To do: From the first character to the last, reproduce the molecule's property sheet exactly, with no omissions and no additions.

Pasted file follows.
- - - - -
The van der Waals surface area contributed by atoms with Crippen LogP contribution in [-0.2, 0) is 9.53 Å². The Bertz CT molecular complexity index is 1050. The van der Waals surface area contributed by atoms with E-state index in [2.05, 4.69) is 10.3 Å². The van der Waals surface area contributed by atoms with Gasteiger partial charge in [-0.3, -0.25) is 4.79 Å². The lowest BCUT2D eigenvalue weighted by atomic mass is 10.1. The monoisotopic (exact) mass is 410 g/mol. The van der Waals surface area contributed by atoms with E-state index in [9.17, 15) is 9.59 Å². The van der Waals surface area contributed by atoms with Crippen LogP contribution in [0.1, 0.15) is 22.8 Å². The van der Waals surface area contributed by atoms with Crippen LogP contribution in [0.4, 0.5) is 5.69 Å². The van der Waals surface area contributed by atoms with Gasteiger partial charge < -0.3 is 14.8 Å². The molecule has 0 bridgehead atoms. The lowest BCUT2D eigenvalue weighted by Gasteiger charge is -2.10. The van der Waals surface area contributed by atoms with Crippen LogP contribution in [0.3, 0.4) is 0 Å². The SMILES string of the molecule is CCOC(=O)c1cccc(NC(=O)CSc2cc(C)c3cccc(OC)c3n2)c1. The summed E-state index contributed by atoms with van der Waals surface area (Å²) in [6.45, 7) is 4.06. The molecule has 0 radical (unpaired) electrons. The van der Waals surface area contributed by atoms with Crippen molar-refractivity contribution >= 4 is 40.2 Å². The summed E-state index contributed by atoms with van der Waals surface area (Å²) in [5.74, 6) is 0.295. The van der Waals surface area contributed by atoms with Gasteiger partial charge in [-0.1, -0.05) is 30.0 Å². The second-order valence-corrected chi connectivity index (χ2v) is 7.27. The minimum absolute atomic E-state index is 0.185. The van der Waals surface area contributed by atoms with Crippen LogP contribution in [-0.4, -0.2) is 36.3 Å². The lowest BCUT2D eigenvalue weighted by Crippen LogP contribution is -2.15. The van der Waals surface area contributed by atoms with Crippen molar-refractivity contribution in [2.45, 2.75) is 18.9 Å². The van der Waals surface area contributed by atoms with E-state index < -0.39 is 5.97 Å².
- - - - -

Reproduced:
The van der Waals surface area contributed by atoms with Crippen LogP contribution in [-0.2, 0) is 9.53 Å². The Bertz CT molecular complexity index is 1050. The van der Waals surface area contributed by atoms with E-state index in [2.05, 4.69) is 10.3 Å². The van der Waals surface area contributed by atoms with Gasteiger partial charge in [-0.3, -0.25) is 4.79 Å². The lowest BCUT2D eigenvalue weighted by atomic mass is 10.1. The monoisotopic (exact) mass is 410 g/mol. The van der Waals surface area contributed by atoms with E-state index in [9.17, 15) is 9.59 Å². The van der Waals surface area contributed by atoms with Crippen LogP contribution in [0.1, 0.15) is 22.8 Å². The van der Waals surface area contributed by atoms with Crippen LogP contribution in [0.4, 0.5) is 5.69 Å². The van der Waals surface area contributed by atoms with Gasteiger partial charge < -0.3 is 14.8 Å². The molecule has 0 bridgehead atoms. The lowest BCUT2D eigenvalue weighted by Gasteiger charge is -2.10. The van der Waals surface area contributed by atoms with Crippen LogP contribution in [0.3, 0.4) is 0 Å². The SMILES string of the molecule is CCOC(=O)c1cccc(NC(=O)CSc2cc(C)c3cccc(OC)c3n2)c1. The summed E-state index contributed by atoms with van der Waals surface area (Å²) in [6.45, 7) is 4.06. The molecule has 0 radical (unpaired) electrons. The van der Waals surface area contributed by atoms with Crippen molar-refractivity contribution >= 4 is 40.2 Å². The summed E-state index contributed by atoms with van der Waals surface area (Å²) in [5.74, 6) is 0.295. The van der Waals surface area contributed by atoms with Gasteiger partial charge in [-0.1, -0.05) is 30.0 Å². The second-order valence-corrected chi connectivity index (χ2v) is 7.27. The minimum absolute atomic E-state index is 0.185. The van der Waals surface area contributed by atoms with Crippen LogP contribution in [-0.4, -0.2) is 36.3 Å². The lowest BCUT2D eigenvalue weighted by Crippen LogP contribution is -2.15. The van der Waals surface area contributed by atoms with Crippen molar-refractivity contribution in [2.45, 2.75) is 18.9 Å². The van der Waals surface area contributed by atoms with E-state index < -0.39 is 5.97 Å².